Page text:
Other dangers to life are close encounters with wildlife. Brendan remembers their encounter with the “men in grey suits” (sharks), two to four metres long, which started moving erratically around them as soon as they jumped in the water. “We decided to abort and head back to the shallower reefs. That got the heart going that’s for sure!”

To lower the risks of these dangers, both Brendan and Martin recommend diving with a dive buddy. “Dive with a dive buddy that you trust and has a similar diving capabilities,” advises Brendan.

 

GEAR AND EQUIPMENT

Spearfishing gear and equipment depend on the species is being targeted and the quality of the water where you fish.

Speargun. Brendan suggests to use a short gun (maybe one metre) in dirty waters (5 – 15m visibility) and longer one (1.2m-1.4m) in clear water (more than 20m visibility) I have a 1.4 railgun and a 1.2 roller gun. The longer a gun is, the harder it is to track through the water.

Martin recommends a European-designed spear gun with a long barrel for Southeast Queensland. You need range, which means a long gun and plenty of rubber power. Smaller guns are OK if you’re sneaking around rocks or need to swing a gun around in dirty water, but inevitably range brings a lot more fish to the dinner table, especially in offshore reefs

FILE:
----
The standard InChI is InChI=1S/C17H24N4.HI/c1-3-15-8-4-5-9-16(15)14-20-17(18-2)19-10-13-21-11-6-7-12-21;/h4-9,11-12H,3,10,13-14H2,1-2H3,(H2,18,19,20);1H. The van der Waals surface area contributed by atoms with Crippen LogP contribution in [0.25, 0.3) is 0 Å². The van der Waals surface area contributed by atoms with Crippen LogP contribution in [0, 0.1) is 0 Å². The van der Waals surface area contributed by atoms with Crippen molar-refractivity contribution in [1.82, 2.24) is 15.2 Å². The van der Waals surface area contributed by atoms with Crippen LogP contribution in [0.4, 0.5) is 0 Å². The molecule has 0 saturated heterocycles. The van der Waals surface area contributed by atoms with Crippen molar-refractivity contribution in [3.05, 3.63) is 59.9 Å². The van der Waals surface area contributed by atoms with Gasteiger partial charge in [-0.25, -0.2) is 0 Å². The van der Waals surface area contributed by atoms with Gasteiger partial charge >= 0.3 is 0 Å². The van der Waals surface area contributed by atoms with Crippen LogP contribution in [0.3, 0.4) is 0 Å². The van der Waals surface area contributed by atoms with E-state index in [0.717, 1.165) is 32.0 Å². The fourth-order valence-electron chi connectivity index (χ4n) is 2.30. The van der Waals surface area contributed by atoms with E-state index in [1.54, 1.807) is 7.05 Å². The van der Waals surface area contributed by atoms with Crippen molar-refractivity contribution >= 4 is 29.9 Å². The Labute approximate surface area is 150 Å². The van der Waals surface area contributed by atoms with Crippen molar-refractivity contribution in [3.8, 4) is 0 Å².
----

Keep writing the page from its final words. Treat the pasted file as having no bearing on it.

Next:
Flasher. A flasher is used to attract pelagic species.

Wetsuit and Gloves/Booties. Using wetsuits, gloves and booties help the diver stay warm and to protect against cuts and abrasions from underwater obstacles, such as cave walls, floors, etc. A wetsuit that is pleasantly warm will ensure the best dive times are achieved.

Fins. Long fins give more propulsion with very minimal energy exerted. A diver wants to get to the negatively buoyant depth as quickly as possible to allow gravity to pull him deeper rather than having to use fins.

Mask and Snorkel. Use the most comfortable mask you can find. This may or may not be the most expensive. It just has to feel comfortable on the face without leaking.

Weight Belt. A weight belt is required while free diving to allow a diver to move deeper in the water column more easily. It is very important that you use the correct amount of weight. To set your weight properly use should float from 0 to 10m deep. After 10 m you should start to sink. The aim is to be neutrally buoyant at the depth that you are hunting. This is to conserve energy—that is, not continuously finning towards the bottom while stalking fish.

Knives. Always take at least two knives. For killing fish, a dagger (double edged knife) is best. For going through large fish sculls, a Phillips head screw driver is a good alternative. Entanglement underwater is best resolved by quickly cutting everything that you are tangled in with a very sharp knife.